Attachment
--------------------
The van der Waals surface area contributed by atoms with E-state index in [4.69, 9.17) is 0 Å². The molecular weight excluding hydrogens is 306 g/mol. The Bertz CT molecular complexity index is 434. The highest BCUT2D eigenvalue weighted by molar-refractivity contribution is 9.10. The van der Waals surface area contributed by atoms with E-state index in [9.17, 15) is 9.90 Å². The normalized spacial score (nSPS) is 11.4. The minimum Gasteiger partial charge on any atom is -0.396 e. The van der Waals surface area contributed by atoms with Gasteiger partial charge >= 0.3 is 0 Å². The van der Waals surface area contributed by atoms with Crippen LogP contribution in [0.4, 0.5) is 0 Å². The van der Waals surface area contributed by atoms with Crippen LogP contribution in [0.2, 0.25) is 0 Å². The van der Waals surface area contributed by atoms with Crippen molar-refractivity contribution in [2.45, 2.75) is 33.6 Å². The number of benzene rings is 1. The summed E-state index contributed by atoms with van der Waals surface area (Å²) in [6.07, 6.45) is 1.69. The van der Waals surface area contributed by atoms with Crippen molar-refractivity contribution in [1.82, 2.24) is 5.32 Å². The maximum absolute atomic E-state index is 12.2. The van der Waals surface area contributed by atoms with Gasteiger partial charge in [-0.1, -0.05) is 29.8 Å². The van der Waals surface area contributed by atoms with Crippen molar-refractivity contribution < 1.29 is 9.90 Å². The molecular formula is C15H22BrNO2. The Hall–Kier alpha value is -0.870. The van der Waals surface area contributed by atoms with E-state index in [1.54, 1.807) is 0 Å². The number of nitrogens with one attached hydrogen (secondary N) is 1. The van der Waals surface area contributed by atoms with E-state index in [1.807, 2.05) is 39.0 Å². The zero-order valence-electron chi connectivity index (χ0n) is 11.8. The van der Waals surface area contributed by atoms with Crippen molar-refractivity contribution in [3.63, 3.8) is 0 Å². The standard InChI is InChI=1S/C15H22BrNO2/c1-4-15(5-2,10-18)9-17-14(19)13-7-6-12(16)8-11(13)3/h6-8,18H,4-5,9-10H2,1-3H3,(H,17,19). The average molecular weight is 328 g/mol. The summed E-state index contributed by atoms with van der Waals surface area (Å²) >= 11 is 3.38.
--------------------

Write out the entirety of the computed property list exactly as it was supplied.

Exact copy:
The van der Waals surface area contributed by atoms with E-state index in [4.69, 9.17) is 0 Å². The molecular weight excluding hydrogens is 306 g/mol. The Bertz CT molecular complexity index is 434. The highest BCUT2D eigenvalue weighted by molar-refractivity contribution is 9.10. The van der Waals surface area contributed by atoms with E-state index in [9.17, 15) is 9.90 Å². The normalized spacial score (nSPS) is 11.4. The minimum Gasteiger partial charge on any atom is -0.396 e. The van der Waals surface area contributed by atoms with Gasteiger partial charge >= 0.3 is 0 Å². The van der Waals surface area contributed by atoms with Crippen LogP contribution in [0.4, 0.5) is 0 Å². The van der Waals surface area contributed by atoms with Crippen LogP contribution in [0.2, 0.25) is 0 Å². The van der Waals surface area contributed by atoms with Crippen molar-refractivity contribution in [2.45, 2.75) is 33.6 Å². The number of benzene rings is 1. The summed E-state index contributed by atoms with van der Waals surface area (Å²) in [6.07, 6.45) is 1.69. The van der Waals surface area contributed by atoms with Crippen molar-refractivity contribution in [1.82, 2.24) is 5.32 Å². The maximum absolute atomic E-state index is 12.2. The van der Waals surface area contributed by atoms with Gasteiger partial charge in [-0.1, -0.05) is 29.8 Å². The van der Waals surface area contributed by atoms with Crippen molar-refractivity contribution < 1.29 is 9.90 Å². The molecular formula is C15H22BrNO2. The Hall–Kier alpha value is -0.870. The van der Waals surface area contributed by atoms with E-state index in [1.54, 1.807) is 0 Å². The number of nitrogens with one attached hydrogen (secondary N) is 1. The van der Waals surface area contributed by atoms with E-state index in [1.807, 2.05) is 39.0 Å². The zero-order valence-electron chi connectivity index (χ0n) is 11.8. The van der Waals surface area contributed by atoms with Crippen molar-refractivity contribution in [3.63, 3.8) is 0 Å². The standard InChI is InChI=1S/C15H22BrNO2/c1-4-15(5-2,10-18)9-17-14(19)13-7-6-12(16)8-11(13)3/h6-8,18H,4-5,9-10H2,1-3H3,(H,17,19). The average molecular weight is 328 g/mol. The summed E-state index contributed by atoms with van der Waals surface area (Å²) >= 11 is 3.38.